There are a few remarks I’d like to make about the sauce:

  • You can do what some ultra-traditional Pad Thai vendors do, i.e. season the noodles as they fry them with the individual seasonings: palm sugar, fish sauce, and tamarind pulp. The advantage is that it’s easier to customize the flavor. The disadvantage is that it’s hard to do well. I recommend that you do what most vendors do nowadays which is to have the sauce mixed in advance.
  • I measure the liquid ingredients by weight instead of volume, because I can’t think of a way to measure palm sugar accurately and consistently without a scale. And I figured since I’d already be weighing the palm sugar, I might as well weigh everything else too.
  • The tamarind pulp I use is prepared exactly as I’ve described in the post on how to prepare tamarind pulp. You may have your own way of preparing tamarind pulp, and that is fine, but the flavor of the sauce will be different from what I intend. The idea is to use the least amount of water possible to get the tamarinds to soften up. My prepared tamarind pulp is, therefore, so thick that you can stand a teaspoon in it. After all, it’s the tamarind you need, not the water.
  • This recipe gives you a very thick, concentrated sauce. I don’t see the point of making your Pad Thai sauce thin and watery then reducing it down to a thicker consistency, especially in light of the fact that it doesn’t take more effort to make a concentrated sauce right off the bat. If moisture is needed during the frying stage, I’d like to add it in the form of plain water instead of more sauce. This is because every time you add the sauce to the noodles, not only do you add moisture, but you also add more seasoning. In an attempt to adequately hydrate the noodles, you risk over-seasoning the dish which is harder to fix than if you under-season it.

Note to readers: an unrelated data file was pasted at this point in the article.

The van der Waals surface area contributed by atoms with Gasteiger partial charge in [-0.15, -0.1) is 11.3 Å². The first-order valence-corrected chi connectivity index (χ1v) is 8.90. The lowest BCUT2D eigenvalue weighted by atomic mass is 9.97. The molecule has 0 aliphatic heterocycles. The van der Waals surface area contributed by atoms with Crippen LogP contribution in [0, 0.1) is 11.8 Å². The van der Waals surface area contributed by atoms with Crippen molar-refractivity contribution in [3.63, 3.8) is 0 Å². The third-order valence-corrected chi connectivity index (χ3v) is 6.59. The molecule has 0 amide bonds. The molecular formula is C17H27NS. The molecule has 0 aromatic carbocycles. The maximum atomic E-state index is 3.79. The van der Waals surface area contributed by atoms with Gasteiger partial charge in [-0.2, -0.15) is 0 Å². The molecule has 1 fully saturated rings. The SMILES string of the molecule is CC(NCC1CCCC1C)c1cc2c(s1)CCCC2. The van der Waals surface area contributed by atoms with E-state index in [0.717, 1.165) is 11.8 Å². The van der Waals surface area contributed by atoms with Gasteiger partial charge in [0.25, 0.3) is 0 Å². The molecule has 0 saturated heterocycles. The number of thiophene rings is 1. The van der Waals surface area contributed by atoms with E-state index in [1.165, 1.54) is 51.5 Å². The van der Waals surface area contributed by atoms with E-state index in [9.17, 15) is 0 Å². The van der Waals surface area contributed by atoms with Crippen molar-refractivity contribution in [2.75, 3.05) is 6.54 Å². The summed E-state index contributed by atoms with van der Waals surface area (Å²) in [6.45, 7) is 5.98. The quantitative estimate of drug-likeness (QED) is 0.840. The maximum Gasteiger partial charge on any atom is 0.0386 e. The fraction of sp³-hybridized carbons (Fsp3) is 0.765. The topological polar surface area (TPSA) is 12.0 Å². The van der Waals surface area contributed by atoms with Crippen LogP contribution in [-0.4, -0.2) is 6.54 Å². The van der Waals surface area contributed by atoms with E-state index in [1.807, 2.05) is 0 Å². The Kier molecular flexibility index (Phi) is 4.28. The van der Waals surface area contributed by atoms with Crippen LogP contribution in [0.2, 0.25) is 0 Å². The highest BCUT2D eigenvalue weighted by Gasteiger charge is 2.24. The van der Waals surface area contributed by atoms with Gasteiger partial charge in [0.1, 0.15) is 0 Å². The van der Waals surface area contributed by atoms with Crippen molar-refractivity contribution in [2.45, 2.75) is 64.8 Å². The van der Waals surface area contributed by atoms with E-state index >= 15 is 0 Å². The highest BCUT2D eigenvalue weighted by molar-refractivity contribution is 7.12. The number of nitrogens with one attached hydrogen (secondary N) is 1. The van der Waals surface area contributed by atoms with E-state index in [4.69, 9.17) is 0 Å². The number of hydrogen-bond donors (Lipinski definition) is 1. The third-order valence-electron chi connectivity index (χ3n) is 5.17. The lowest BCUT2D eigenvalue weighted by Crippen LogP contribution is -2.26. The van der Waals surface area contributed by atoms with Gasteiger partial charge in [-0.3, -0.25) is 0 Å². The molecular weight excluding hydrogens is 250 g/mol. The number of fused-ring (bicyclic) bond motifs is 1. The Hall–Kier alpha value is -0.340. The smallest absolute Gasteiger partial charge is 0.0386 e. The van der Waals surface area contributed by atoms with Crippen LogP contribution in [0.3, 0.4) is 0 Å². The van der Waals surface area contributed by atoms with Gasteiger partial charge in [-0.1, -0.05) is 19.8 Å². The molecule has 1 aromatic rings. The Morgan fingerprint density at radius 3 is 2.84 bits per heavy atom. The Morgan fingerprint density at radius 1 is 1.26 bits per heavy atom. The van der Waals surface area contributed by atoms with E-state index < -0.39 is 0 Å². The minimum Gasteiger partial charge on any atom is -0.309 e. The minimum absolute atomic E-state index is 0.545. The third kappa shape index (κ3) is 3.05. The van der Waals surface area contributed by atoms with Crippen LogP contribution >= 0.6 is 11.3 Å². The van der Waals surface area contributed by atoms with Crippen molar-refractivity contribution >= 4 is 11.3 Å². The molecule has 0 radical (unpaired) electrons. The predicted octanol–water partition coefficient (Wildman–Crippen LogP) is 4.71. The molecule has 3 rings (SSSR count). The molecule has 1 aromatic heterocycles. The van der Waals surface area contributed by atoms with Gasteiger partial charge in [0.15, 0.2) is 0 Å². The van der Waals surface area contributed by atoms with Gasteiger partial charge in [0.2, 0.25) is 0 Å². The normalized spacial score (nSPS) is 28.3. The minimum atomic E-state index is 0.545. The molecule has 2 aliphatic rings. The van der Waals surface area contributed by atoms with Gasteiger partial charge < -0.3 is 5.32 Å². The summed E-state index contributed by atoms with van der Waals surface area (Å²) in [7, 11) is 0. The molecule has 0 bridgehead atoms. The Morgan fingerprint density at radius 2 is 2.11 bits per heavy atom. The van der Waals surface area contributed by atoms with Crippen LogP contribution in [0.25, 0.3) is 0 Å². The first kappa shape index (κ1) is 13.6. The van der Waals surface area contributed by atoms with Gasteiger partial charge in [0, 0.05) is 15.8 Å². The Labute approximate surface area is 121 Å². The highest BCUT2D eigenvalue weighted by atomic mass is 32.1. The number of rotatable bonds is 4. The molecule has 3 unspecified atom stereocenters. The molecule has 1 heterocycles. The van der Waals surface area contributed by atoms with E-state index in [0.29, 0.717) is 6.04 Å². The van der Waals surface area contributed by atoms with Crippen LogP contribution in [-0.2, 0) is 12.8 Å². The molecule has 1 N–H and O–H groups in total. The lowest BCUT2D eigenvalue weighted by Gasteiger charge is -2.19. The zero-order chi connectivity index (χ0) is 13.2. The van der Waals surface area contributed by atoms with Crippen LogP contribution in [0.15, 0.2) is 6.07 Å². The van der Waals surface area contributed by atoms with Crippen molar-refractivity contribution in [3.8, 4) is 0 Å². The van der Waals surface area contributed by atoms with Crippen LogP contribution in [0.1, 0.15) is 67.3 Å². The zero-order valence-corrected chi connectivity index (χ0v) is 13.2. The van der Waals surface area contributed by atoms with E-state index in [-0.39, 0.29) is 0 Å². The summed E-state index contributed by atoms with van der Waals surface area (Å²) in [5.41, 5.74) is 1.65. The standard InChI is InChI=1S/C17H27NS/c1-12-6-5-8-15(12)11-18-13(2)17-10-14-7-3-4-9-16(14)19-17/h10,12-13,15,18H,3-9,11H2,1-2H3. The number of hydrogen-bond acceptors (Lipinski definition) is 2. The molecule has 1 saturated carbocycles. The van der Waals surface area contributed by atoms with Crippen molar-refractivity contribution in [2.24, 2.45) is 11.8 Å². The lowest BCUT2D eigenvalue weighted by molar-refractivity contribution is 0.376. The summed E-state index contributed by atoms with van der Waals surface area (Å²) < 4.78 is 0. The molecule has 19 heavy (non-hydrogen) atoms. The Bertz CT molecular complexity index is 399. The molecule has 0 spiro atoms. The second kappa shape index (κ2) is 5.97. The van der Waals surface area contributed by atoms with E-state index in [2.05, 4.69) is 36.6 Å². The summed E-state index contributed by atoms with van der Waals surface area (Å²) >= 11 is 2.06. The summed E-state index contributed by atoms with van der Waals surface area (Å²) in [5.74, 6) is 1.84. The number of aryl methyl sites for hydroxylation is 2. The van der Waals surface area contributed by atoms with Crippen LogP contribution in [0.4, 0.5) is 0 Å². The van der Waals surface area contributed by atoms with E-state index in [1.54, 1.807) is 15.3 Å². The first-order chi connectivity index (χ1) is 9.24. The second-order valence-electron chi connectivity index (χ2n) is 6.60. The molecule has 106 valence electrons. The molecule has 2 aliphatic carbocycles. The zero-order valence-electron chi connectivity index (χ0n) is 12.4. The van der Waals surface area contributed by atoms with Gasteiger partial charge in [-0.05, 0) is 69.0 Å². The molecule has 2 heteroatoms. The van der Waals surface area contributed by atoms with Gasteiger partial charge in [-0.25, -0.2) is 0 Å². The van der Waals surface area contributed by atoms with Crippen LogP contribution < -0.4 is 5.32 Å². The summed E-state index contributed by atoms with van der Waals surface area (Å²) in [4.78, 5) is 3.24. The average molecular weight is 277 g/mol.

• The sauce can (and should) be made in advance. It freezes well. You can also freeze the sauce in an ice cube tray, then pop out the frozen cubes and keep them in a freezer bag. Thaw out only what you need at a time.


5.0 from 1 reviews
Pad Thai Recipe (ผัดไทย) - Part Four: Pad Thai Sauce
Prep time
Cook time
Total time
Prepared Pad Thai sauce
Recipe type: Sauce, Condiment, Seasoning
Serves: 2 cups
  • 180g fish sauce
  • 226g palm sugar, finely chopped
  • 60g brown sugar
  • 150g tamarind pulp, prepared exactly as explained in how to prepare tamarind pulp
  1. Put everything in a medium pot placed over medium heat. Stir constantly until the sugars have dissolved. This should take less than a minute. You don’t want to reduce or thicken the sauce; it’s already very concentrated and further reduction will result in a much lower yield than intended which leads to over-seasoned Pad Thai.
  2. To keep the sauce from being overly reduced, chop your palm sugar very finely and do not use high heat.
  3. Once the sugar is dissolved, remove the sauce from heat; allow to cool. Store in a glass jar and refrigerate or freeze.

45 Responses to Pad Thai Recipe (ผัดไทย) – Part Four: Pad Thai Sauce